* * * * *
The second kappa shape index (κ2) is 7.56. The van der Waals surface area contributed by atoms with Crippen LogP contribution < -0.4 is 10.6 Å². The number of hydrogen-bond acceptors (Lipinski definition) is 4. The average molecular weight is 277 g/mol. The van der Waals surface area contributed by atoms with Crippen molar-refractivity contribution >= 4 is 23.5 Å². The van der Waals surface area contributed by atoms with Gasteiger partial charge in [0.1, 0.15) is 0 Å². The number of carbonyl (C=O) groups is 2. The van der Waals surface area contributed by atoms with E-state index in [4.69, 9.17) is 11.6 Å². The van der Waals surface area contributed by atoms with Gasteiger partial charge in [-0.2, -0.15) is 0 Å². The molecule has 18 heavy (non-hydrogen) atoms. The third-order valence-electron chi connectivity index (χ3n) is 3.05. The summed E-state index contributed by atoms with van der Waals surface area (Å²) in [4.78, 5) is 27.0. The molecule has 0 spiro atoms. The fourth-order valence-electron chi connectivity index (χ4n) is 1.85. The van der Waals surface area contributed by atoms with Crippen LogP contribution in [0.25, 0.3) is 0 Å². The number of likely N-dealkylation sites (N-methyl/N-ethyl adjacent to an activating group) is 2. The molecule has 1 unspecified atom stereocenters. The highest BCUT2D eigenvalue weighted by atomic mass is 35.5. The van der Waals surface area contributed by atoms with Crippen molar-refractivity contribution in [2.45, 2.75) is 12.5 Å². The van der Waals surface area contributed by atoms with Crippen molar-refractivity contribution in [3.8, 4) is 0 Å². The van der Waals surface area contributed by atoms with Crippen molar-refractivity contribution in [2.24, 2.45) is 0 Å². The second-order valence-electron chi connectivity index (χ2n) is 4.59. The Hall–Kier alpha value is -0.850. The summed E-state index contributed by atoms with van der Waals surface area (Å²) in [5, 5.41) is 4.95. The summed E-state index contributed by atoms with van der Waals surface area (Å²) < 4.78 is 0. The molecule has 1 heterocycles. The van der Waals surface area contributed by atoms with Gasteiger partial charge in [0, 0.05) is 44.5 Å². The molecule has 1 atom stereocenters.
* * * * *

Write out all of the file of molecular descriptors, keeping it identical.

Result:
The second kappa shape index (κ2) is 7.56. The van der Waals surface area contributed by atoms with Crippen LogP contribution < -0.4 is 10.6 Å². The number of hydrogen-bond acceptors (Lipinski definition) is 4. The average molecular weight is 277 g/mol. The van der Waals surface area contributed by atoms with Crippen molar-refractivity contribution >= 4 is 23.5 Å². The van der Waals surface area contributed by atoms with Gasteiger partial charge in [0.1, 0.15) is 0 Å². The number of carbonyl (C=O) groups is 2. The van der Waals surface area contributed by atoms with E-state index in [4.69, 9.17) is 11.6 Å². The van der Waals surface area contributed by atoms with Gasteiger partial charge in [-0.2, -0.15) is 0 Å². The molecule has 18 heavy (non-hydrogen) atoms. The third-order valence-electron chi connectivity index (χ3n) is 3.05. The summed E-state index contributed by atoms with van der Waals surface area (Å²) in [4.78, 5) is 27.0. The molecule has 0 spiro atoms. The fourth-order valence-electron chi connectivity index (χ4n) is 1.85. The van der Waals surface area contributed by atoms with Crippen LogP contribution in [0.25, 0.3) is 0 Å². The number of likely N-dealkylation sites (N-methyl/N-ethyl adjacent to an activating group) is 2. The molecule has 1 unspecified atom stereocenters. The highest BCUT2D eigenvalue weighted by atomic mass is 35.5. The van der Waals surface area contributed by atoms with Crippen molar-refractivity contribution in [2.45, 2.75) is 12.5 Å². The van der Waals surface area contributed by atoms with Crippen molar-refractivity contribution in [3.8, 4) is 0 Å². The van der Waals surface area contributed by atoms with Crippen molar-refractivity contribution in [2.24, 2.45) is 0 Å². The second-order valence-electron chi connectivity index (χ2n) is 4.59. The Hall–Kier alpha value is -0.850. The summed E-state index contributed by atoms with van der Waals surface area (Å²) in [5, 5.41) is 4.95. The summed E-state index contributed by atoms with van der Waals surface area (Å²) < 4.78 is 0. The molecule has 1 heterocycles. The van der Waals surface area contributed by atoms with Gasteiger partial charge in [0, 0.05) is 44.5 Å². The molecule has 1 atom stereocenters.